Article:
Location: Location not imported yet.Title: Effects of compost and chicken litter on soil nutrition, and sugarcane physiochemistry, yield, and injury caused by Mexican rice borer, Eoreuma loftini (Dyar) (Lepidoptera: Crambidae)
Submitted to: Crop Protection
Publication Type: Peer Reviewed Journal
Publication Acceptance Date: 1/27/2015
Publication Date: 5/7/2015
Citation: Showler, A. 2015. Effects of compost and chicken litter on soil nutrition, and sugarcane physiochemistry, yield, and injury caused by Mexican rice borer, Eoreuma loftini (Dyar) (Lepidoptera: Crambidae). Crop Protection Journal. 7:1-11.
Interpretive Summary: Mexican rice borer infestations in sugarcane have been shown to be heavily influenced by drought stress on the plants but the effects of soil quality have not been determined. Field plot soil was augmented with two levels of compost, and other plots with chicken litter. Quantities of nitrogen were measured in the compost, and nitrogen was monitored during two consecutive growing seasons in the soil and in the sugarcane plants (as amino acids). The enriched soil was found to be associated with greater amounts of soil nutrients, including nitrogen, and more amino acids and fructose in the sugarcane which have both previously been associated with Mexican rice borer host plant preference. Although higher levels of soil richness increased numbers of sugarcane stalks, this was more than offset by heightened Mexican rice borer infestations.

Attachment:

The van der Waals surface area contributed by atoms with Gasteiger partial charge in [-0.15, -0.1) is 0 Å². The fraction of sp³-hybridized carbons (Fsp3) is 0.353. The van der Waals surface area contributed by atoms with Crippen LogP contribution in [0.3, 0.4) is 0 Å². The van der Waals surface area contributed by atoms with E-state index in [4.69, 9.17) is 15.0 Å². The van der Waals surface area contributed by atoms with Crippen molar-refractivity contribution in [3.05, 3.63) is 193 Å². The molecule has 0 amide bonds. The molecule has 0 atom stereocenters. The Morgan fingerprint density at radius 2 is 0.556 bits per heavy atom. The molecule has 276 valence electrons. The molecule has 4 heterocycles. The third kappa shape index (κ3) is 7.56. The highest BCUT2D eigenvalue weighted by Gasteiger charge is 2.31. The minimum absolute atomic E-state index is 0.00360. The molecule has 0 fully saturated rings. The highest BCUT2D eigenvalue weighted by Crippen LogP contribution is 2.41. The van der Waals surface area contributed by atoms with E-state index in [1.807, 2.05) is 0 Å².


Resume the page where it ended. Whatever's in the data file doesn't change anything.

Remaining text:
Technical Abstract: Levels of Mexican rice borer, Eoreuma loftini (Dyar), infestation in sugarcane have been shown to be heavily influenced by drought stress on the plants, but the effects of soil quality have not been determined. Soil enrichment with two rates of compost and chicken litter were compared with conventionally fertilized sugarcane, Saccharum spp., in the subtropical Lower Rio Grande Valley of south Texas for two consecutive seasons. The high compost rate resulted in the most consistent increases of soil nutrients, including N, P, K, Ca, Mg, S, Fe, Zn, Mn, and Cu. Analysis of nutrients in sugarcane leaf tissue showed that only N was higher in the high compost treatment, associated with greater abundances of three free amino acids, arginine, histidine, and lysine (each essential to insect growth and development), and of the sugar fructose. Although the high compost treatment yielded the most marketable sugarcane stalks per stool during the first season, this benefit was offset by greater infestations by the Mexican rice borer in terms of numbers of entry and exit holes per stalk, and percentages of injured internodes and stalks. As a result, stalk weight, length, and percentage brix were reduced. During the second season, numbers of stalks per stool were not greater in the high compost treatment, nor was percentage brix less, but the growth parameter measurements were decreased and Mexican rice borer injury was the worst. This study demonstrates that changes in host plant biochemistry from enhancing soil nutritional quality can have substantial negative effects on sugarcane production in the presence of Mexican rice borers. Hence, soil quality should be considered as part of integrated efforts to manage the pest.